Thursday of the Thirty-third Week in Ordinary Time (November 20th, 2014)

All this week and into next week the Church will present as the first scripture for daily Mass excerpts from the New Testament Book of Revelation- one of the most fascinating and strangest books in all of the Holy Scriptures.

Popular culture construes the Book of Revelation as being about the end of the world, and by this is meant the destruction of the planet by God. In this distorting and limited interpretation, God and the devil enter into a final conflict and the world is collateral damage in their struggle. The best hope for humanity is that God in his mercy might exempt some of us from this horror by “rapturing” a select few into a heavenly realm, thus freeing this elect from a terrifying fate, while those people unfortunate enough to remain endure unspeakable torment.

This distortion of the Book of Revelation is fantasy fiction, a novelization of the Biblical text, rather than it’s authentic meaning.

The meaning of the Book of Revelation is properly understood first by understanding the genre in which it is written- the genre is that of what is called “apocalyptic”, which means that through a highly stylized narrative, rich with metaphors and symbols, God reveals through a Biblical author truths about past, present and future circumstances.

Apocalypse or apocalyptic doesn’t mean destruction, it literally means a revelation, a revelation from God in Christ.

In terms of the Book of Revelation this means that in terms of the past, the symbols and metaphors of the Book of Revelation refer to real events that the Church endured because of the persecution Christians suffered from the power of Rome and how Christian set their hopes in Christ to guide them and see them through a terrible time.

In terms of the present, it refers to how God in Christ acts in the midst of the real, visceral, and raw facts of human events, politics, culture and economics. In this respect all the imagery of the Book of Revelation demonstrates how God in Christ is acting, even now, to bring a world that resists his revelation, to conversion and repentance.

And in terms of the future, we see in the fantastic imagery of the Book of Revelation the consummation of all things in Christ, meaning that in the end, despite all the resistance that the powers of the devil, death and the world can muster against Christ and his Church, he is in charge, he is guiding and directing all events in accord with his purposes, and he has the final word.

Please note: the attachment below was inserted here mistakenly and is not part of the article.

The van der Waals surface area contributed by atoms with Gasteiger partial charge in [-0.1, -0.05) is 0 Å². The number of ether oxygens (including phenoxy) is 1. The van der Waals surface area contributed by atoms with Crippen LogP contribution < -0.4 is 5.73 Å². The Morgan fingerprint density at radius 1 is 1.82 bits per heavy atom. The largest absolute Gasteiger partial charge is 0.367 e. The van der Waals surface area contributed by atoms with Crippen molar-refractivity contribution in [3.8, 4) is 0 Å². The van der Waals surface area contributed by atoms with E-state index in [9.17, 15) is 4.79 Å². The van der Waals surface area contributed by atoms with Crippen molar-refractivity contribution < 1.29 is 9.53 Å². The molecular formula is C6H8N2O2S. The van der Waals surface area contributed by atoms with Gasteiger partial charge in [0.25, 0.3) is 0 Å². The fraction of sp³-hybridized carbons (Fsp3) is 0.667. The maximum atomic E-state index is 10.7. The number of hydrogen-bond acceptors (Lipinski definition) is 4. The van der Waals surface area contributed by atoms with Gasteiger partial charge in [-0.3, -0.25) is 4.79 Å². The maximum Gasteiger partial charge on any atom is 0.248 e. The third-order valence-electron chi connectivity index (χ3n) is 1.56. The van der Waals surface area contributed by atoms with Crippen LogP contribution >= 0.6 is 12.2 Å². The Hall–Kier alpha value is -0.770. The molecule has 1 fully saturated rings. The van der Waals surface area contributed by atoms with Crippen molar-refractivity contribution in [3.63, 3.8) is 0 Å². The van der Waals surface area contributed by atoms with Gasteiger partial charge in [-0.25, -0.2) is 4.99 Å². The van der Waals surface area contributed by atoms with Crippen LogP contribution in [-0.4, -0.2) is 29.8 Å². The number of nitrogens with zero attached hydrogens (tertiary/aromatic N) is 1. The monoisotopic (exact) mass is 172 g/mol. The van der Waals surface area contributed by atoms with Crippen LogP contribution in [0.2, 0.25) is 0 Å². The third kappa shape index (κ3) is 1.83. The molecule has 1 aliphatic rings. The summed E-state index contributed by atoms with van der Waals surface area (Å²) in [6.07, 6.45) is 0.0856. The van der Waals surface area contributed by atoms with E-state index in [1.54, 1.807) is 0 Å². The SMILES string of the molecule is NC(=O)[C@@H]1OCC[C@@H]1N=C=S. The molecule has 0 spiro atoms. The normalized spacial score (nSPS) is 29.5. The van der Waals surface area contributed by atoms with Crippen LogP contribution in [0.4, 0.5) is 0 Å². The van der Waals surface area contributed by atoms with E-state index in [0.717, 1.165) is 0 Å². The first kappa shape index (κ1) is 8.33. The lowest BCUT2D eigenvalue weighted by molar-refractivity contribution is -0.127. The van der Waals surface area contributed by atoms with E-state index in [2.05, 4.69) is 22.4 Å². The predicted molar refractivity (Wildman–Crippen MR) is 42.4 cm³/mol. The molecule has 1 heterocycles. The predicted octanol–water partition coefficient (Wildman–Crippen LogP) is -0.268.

The ultimate message or meaning of the Book of Revelation is not that the world will be destroyed, but that the world will be perfected, fulfilled and transformed in and by Christ.

The imagery from the Book of Revelation is that of a scroll that is sealed. This scroll represents God’s revelation concerning his will and purposes and that the scroll is sealed indicates that the meaning of this revelation has been revealed by Christ- he is the one who opens the scroll and reveals to us the will and purposes of God.

Further, there is a glimpse into heaven, with the revelation of God’s throne and the Lamb- who is Christ the Lord. The four living creatures are the Evangelists of the Gospels and the elders are the Apostles and their successors. The seven eyes and seven horns on the Lamb represent Christ’s divine omniscience and omnipotence. The throne of the Lamb is situated in the heavenly temple, where the Lamb is worshipped and his glory is revealed.

This strange and fantastic display happens in a manner you can see and understand in the Mass, which is our participation in the worship of heaven here on earth. Here, in the Mass the Gospel is revealed, in communion with the Faith of the Apostles and the Lamb is enthroned, in his tabernacle, on his altar, and ultimately in the sanctuary of our own bodies.

Yes, here in the Mass, you unlock all the hidden secrets to the Book of Revelation.



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